Queensland Government proposes greater restrictions on head contractors and PBAs with further amendments to the security of payment laws

The Queensland Government has recently passed further amendments to the Building Industry Fairness (Security of Payment) Act 2017 (Qld) (BIF Act) in an attempt to clarify how project bank accounts (PBAs) will operate and also reduce the time for providing a payment schedule in response to a payment claim.

Amendments to the BIF Act

Most significantly, the amendments aim to further restrict a head contractor’s ability to access amounts in PBAs, in that head contractors will not be able to withdraw amounts from:

  1. the general trust account: if the head contractor is “liable to pay” any subcontractor those amounts, which includes not only amounts “due to be paid” (which was the previous wording) but also amounts certified, stated in a payment schedule or assessed as payable (e.g. by the superintendent); and
  2. the disputed funds account: until after the conclusion of either the period in which an appeal may be commenced or the end of the appeals process. What this means is that (once commenced) it may result in a head contractor being required to hold an amount in the disputed funds account for an extensive period of time (conceivably, for years – e.g. after the adjudication process, application to set aside the adjudication decision, appeal, etc.).

Further, the amendments provide that:

  1. head contractors will be prohibited from withdrawing an amount from the retention trust account before the end of the defects liability period, unless the withdrawal is:
    • to make payment to the relevant subcontractor;
    • ordered by a court; or
    • to make payment to a different subcontractor engaged on behalf of the head contractor to correct the defects in relation to the first subcontractor’s defective work, provided that the head contractor would have an entitlement to pay itself the amount under the original subcontract to which the retention amount relates.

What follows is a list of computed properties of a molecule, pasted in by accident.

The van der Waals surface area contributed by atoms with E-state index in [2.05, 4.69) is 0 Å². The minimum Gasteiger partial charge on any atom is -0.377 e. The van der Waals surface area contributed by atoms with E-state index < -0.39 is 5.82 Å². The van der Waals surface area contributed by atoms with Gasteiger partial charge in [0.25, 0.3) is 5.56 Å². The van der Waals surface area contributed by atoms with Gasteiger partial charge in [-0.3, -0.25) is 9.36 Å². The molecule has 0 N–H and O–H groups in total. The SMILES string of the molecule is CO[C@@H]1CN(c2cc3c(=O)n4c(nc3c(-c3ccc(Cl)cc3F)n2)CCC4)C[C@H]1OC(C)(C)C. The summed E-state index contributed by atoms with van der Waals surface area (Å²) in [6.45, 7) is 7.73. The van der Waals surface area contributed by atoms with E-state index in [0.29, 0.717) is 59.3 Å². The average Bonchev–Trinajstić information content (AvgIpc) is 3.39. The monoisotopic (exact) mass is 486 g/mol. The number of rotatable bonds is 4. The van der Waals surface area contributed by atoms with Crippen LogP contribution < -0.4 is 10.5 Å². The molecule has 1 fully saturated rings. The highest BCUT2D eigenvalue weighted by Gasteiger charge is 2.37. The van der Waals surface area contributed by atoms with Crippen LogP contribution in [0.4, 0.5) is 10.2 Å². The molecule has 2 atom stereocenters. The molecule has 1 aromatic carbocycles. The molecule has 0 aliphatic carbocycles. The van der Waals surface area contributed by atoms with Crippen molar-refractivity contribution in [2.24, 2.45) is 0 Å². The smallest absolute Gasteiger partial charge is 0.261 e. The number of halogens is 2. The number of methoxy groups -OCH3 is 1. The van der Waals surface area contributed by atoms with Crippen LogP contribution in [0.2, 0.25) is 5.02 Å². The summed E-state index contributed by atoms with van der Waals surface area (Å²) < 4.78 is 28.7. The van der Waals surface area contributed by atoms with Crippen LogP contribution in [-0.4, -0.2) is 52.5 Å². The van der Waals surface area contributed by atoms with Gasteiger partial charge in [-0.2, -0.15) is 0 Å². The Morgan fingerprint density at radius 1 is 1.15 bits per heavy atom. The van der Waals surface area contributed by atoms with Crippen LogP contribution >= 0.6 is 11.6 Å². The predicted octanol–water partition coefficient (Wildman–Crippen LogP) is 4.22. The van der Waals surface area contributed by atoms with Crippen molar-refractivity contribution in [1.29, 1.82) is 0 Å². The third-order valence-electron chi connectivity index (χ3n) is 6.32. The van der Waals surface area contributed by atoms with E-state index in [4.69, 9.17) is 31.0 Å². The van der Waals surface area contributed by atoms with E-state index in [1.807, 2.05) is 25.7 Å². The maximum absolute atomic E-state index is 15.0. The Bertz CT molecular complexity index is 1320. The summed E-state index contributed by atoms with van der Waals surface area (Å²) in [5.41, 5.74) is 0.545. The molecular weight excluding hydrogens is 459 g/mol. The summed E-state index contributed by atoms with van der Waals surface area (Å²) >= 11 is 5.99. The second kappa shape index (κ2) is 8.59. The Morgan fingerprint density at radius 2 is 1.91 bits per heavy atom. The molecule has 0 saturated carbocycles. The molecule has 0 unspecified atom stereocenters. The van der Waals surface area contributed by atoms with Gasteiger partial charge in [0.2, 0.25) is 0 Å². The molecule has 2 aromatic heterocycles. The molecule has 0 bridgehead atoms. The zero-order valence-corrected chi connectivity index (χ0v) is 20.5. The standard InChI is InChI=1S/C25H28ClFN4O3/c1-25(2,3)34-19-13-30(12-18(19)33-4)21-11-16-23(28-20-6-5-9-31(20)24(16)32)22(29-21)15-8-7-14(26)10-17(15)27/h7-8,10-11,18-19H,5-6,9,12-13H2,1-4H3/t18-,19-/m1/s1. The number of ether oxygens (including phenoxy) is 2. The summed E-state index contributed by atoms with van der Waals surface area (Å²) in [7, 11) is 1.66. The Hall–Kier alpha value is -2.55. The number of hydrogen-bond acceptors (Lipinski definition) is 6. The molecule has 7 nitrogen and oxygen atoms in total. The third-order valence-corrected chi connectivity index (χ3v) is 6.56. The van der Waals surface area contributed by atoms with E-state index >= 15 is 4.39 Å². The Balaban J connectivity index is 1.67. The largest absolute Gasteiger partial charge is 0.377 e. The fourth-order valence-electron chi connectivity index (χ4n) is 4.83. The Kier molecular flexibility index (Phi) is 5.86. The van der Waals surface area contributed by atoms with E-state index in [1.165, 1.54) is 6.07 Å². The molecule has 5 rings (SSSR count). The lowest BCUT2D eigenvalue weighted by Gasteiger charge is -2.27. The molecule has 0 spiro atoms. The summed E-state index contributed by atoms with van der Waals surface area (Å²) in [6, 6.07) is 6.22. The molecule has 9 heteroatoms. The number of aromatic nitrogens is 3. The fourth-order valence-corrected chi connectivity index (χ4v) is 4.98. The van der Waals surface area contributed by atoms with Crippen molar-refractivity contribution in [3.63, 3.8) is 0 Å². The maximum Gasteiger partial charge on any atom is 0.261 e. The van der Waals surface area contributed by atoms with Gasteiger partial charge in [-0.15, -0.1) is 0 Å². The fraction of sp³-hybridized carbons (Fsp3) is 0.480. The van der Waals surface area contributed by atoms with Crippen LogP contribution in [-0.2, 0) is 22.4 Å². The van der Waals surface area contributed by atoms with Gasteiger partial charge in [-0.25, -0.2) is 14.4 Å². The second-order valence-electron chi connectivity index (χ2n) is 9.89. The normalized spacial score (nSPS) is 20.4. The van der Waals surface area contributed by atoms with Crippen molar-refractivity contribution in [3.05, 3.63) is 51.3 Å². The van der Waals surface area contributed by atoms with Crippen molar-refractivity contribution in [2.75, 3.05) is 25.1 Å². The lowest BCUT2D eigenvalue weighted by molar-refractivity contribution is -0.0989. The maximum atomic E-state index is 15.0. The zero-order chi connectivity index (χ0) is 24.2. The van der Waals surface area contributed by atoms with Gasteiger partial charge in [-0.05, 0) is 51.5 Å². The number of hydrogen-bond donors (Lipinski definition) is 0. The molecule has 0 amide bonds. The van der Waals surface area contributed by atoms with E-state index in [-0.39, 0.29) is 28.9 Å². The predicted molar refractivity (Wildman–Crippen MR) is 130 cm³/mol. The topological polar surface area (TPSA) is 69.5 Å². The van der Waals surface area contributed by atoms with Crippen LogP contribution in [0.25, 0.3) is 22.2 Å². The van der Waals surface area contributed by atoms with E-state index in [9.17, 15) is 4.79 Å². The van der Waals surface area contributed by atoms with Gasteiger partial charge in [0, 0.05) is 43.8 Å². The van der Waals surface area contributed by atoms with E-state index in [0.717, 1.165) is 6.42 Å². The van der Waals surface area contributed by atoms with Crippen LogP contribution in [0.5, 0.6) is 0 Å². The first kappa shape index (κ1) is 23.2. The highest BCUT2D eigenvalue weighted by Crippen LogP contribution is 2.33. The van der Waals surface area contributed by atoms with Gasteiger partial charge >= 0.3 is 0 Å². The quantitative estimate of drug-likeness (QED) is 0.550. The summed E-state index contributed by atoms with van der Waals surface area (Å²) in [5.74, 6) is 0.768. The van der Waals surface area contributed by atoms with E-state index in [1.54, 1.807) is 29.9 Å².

2. The time respondents have to issue a payment schedule will be reduced to the earlier of:
    • the period stated under the contract; or
    • 15 business days after the payment claim is given to the respondent (previously 25 business days in the last amendments).


There is still no official commencement date for the BIF Act, however it is presumed that chapters 2 and 3 will commence on 17 December 2018 as previously announced by the Queensland Government, with PBAs to be rolled out to the private sector in 2019.

This publication does not deal with every important topic or change in law and is not intended to be relied upon as a substitute for legal or other advice that may be relevant to the reader’s specific circumstances. If you have found this publication of interest and would like to know more or wish to obtain legal advice relevant to your circumstances please contact one of the named individuals listed.

Key contacts:

Stephen Pyman – Director | Principal
Christopher Rowden – Principal


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